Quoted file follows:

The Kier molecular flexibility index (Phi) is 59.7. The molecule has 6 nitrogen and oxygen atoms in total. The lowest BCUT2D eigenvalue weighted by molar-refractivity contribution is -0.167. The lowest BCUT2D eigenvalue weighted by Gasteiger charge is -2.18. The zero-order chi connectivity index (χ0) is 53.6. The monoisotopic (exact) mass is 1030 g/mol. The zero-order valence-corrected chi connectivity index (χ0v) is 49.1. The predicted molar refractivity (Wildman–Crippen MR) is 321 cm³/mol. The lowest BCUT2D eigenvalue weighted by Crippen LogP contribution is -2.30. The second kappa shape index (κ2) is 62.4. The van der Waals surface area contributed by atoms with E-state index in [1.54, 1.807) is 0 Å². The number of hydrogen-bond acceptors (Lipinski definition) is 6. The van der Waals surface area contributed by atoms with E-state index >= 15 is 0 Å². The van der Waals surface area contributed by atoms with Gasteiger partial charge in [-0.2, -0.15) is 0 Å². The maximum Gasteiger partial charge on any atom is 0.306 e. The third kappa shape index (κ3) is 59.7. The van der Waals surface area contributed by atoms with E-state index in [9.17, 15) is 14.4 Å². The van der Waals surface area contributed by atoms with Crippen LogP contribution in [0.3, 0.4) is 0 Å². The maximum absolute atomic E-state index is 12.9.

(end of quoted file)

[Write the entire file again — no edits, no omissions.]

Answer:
The Kier molecular flexibility index (Phi) is 59.7. The molecule has 6 nitrogen and oxygen atoms in total. The lowest BCUT2D eigenvalue weighted by molar-refractivity contribution is -0.167. The lowest BCUT2D eigenvalue weighted by Gasteiger charge is -2.18. The zero-order chi connectivity index (χ0) is 53.6. The monoisotopic (exact) mass is 1030 g/mol. The zero-order valence-corrected chi connectivity index (χ0v) is 49.1. The predicted molar refractivity (Wildman–Crippen MR) is 321 cm³/mol. The lowest BCUT2D eigenvalue weighted by Crippen LogP contribution is -2.30. The second kappa shape index (κ2) is 62.4. The van der Waals surface area contributed by atoms with E-state index in [1.54, 1.807) is 0 Å². The number of hydrogen-bond acceptors (Lipinski definition) is 6. The van der Waals surface area contributed by atoms with E-state index >= 15 is 0 Å². The van der Waals surface area contributed by atoms with Gasteiger partial charge in [-0.2, -0.15) is 0 Å². The maximum Gasteiger partial charge on any atom is 0.306 e. The third kappa shape index (κ3) is 59.7. The van der Waals surface area contributed by atoms with E-state index in [9.17, 15) is 14.4 Å². The van der Waals surface area contributed by atoms with Crippen LogP contribution in [0.3, 0.4) is 0 Å². The maximum absolute atomic E-state index is 12.9.